The Truth About Being A Gay Dad In The South: "Every Time We Go Out, People Stare"
In a recent post on Gays With Kids, blogger Erik Alexander opened up about what it's like to be a gay couple raising a kid in the South. He and his husband Douglas are the proud fathers of daughter Alli Mae, but, he confesses, being gay dads in suburban New Orleans is not easy.
"I don’t know what it is like being gay and having a child in New York or California, but in the South, it can be particularly difficult... because of people’s judgment of our lives."
They get glared at when they're together in the mall or at the movies, he shares. It's the kind of attention he got during his childhood in southern Mississippi where, he says, people "don’t empathize easily."
"People in the South usually do not get the gravity of being different unless they are actually different themselves or have been affected directly by someone’s differences. It is a deep-rooted mentality, taught throughout life," Alexander writes.
"Some children of these households are told that being different is weird. It usually 'goes against their religion' and is looked down on... whether it is skin color, religion or sexual orientation."
Coming to grips with his sexuality in that environment wasn't easy for Alexander: He recalls being called "gay" before even understanding what the word meant "Over time, it really hurt me and would often break me down," he shares. "I was often bullied about my differences. There is only so much that someone can take before they really start to question their purpose in life."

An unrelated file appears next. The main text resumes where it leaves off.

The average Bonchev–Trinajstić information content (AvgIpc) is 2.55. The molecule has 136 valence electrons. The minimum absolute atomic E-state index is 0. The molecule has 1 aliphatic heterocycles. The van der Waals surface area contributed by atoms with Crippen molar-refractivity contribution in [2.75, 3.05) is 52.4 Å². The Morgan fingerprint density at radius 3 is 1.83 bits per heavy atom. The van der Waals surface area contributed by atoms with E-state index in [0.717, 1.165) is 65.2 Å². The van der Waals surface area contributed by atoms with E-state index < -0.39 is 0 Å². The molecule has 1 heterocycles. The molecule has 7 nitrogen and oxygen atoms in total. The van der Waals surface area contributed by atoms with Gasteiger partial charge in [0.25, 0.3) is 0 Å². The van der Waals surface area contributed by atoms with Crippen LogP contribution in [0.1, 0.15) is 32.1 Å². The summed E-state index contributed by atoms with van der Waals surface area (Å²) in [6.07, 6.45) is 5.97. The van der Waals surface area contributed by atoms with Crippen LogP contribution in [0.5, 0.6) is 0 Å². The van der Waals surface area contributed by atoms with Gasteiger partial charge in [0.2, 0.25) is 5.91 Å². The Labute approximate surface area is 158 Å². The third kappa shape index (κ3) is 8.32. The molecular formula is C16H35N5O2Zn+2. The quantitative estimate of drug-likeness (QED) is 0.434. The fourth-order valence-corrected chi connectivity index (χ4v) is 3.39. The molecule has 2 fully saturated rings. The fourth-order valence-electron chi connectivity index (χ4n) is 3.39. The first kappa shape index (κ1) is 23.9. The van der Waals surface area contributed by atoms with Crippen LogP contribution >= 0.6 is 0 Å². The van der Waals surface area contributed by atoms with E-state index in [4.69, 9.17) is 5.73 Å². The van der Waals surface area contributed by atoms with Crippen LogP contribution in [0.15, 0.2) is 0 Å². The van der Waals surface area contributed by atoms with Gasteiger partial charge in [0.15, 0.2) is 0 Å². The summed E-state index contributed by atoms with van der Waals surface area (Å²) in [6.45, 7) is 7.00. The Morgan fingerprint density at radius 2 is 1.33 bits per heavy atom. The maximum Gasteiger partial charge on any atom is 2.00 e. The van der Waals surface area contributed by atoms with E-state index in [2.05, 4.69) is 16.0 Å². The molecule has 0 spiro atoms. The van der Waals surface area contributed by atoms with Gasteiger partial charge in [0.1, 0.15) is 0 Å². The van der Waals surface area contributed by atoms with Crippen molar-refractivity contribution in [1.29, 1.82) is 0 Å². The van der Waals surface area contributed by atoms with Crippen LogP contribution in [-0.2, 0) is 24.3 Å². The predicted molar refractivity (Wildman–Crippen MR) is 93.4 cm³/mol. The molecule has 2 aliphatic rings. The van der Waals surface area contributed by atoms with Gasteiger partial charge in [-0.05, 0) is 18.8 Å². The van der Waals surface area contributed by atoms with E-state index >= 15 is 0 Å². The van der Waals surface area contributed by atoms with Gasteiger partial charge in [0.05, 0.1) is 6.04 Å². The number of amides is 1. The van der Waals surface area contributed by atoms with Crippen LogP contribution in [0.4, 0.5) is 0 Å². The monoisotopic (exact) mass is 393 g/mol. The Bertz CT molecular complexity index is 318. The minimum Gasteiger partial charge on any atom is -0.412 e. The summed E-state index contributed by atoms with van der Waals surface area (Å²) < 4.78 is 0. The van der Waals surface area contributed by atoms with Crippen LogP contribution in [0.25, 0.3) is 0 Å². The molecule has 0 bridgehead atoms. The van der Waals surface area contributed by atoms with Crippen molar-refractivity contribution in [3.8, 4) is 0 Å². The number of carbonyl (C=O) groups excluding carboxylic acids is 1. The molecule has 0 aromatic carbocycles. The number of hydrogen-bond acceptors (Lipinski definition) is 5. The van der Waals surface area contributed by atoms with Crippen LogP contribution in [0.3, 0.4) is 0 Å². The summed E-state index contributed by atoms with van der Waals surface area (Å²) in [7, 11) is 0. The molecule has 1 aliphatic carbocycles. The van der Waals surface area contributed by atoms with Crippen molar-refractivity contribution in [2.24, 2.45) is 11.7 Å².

Last year Mississippi Governor Phil Bryant signed a religious freedom law that allows businesses to turn away LGBT customers.
"In my home state of Mississippi, my own family can be denied service because we are different from most people," Alexander writes. "My little girl’s parents are gay, and because of that we can be turned away. It breaks my heart. (The law is currently entangled in legal challenges.)
Alexander put his childhood behind him when he left Mississippi, but it still colored his self-confidence. "As much as I wish I could and not be bothered by my past, sometimes it comes bubbling back up," he confesses.
When he and Douglas welcomed Alli Mae, that insecurity returned, brought out by the glares of strangers. "It doesn’t matter if we are in a restaurant or at the grocery store. It actually brought me back to my childhood and really made me feel self-conscious."
And it made him feel like he was failing his family.
"I have to be a strong and confident gay papa," explains Alexander. "I cannot let my angel see that I am hurting. The last thing I would want to do is allow her to realize the pain that I am feeling because of society around us."
He credits Douglas with helping him see it differently.
“What if the people’s glares were actually stares?” he asked. “This may be the first time straight people have ever seen a gay family. This may be the first time they have ever seen a baby be as happy as ours with two dads. This may be the time that we proved to them that gay people can be just as good of parents as traditional ones."
"...People stare because they may have never seen this before. Rather than being self-conscious about it, own it. Let it be a teaching experience for them. Don’t read into their stares. Most likely they are staring with curiosity and not judgment.”
He thinks of those words whenever they're out as a family, and now the prospect of being looked at excites Alexander more than scares him. "I just need to remember to remain a confident papa."
He ends his post with a quote from Helen Keller: “Optimism is the faith that leads to achievement. Nothing can be done without hope and confidence.”
Follow Erik Alexander and his family at NOLAPapa.com.
h/t: Daily Mail